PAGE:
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Colon Cancer

What If I Need Radiation Therapy?

Last updated on:
20/03/2012

Contributing Author: Guy Slowik FRCS

Radiation therapy is a treatment option for colon cancer. This form of therapy involves the use of x-rays or other high-energy rays to shrink tumors by destroying cancer cells.

  • Because colon cancer sometimes recurs at its original site, radiation therapy may used to decrease the chances of cancer recurrence. Radiation treatments may be used prior to colon cancer surgery to decrease the size of the tumor, or may begin shortly after the surgery. Radiation therapy is used for colon cancers that have spread beyond the wall of the rectum. This can be determined prior to surgery by testing with endorectal ultrasound and computed tomography.

Radiation therapy may be delivered in two ways:

  • By a special machine in the hospital or doctor's office. X-rays coming from this equipment are aimed and targeted to a specific portion of the colon.
  • By "planting seeds" of radiation directly into the body through thin plastic tubes.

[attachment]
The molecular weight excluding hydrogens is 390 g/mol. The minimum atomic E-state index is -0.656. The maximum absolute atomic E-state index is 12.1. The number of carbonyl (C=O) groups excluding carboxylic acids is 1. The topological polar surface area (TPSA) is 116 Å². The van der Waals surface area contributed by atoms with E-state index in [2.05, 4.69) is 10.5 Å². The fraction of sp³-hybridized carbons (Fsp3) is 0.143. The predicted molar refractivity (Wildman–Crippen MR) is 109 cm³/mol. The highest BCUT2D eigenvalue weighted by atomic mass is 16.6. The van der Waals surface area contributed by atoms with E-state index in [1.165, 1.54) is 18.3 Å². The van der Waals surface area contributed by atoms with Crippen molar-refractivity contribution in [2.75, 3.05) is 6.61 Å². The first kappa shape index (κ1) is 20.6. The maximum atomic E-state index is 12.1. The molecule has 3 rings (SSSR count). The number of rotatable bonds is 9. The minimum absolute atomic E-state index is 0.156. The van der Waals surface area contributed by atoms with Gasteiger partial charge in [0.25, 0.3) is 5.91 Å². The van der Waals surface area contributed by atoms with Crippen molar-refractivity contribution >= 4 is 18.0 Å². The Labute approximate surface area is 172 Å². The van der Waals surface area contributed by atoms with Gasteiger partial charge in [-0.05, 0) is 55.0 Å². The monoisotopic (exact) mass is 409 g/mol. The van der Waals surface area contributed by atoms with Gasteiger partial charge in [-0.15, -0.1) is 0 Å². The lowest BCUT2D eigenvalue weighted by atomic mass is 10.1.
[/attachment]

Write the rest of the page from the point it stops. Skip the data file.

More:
Need To Know:

Radiation therapy destroys cancer cells but can also damage normal cells.

  • Skin around the treated area may be red and sore.
  • Some people feel tired during the course of radiation therapy.
  • Digestive distress and discomfort may also occur.

In most people, the side effects of radiation and chemotherapy begin to disappear as soon as treatment is finished.

How-To Information:

While undergoing chemotherapy or radiation treatment:

  • Try to eat a variety of foods, with special attention to protein. This helps the body repair the tissues damaged during treatment.
  • If diarrhea is a problem, try avoiding dairy products, which may make it worse.
  • An appetite for large meals may be gone. Try several smaller meals each day.
  • When away from home, carry food and water.
  • Indulge with favorite foods. Taste buds may be temporarily affected by the treatment and foods you once liked may no longer be appealing.
  • Avoid foods high in fat. These foods can cause a sense of "fullness," without providing enough nutrients.

For more detailed information about radiation, go to Radiation Therapy.

 
 

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From Andrew Maynard - Chair of the University of Michigan Department of Environmental Health Sciences, with help from David Faulkner - 2013 Master of Public Health graduate.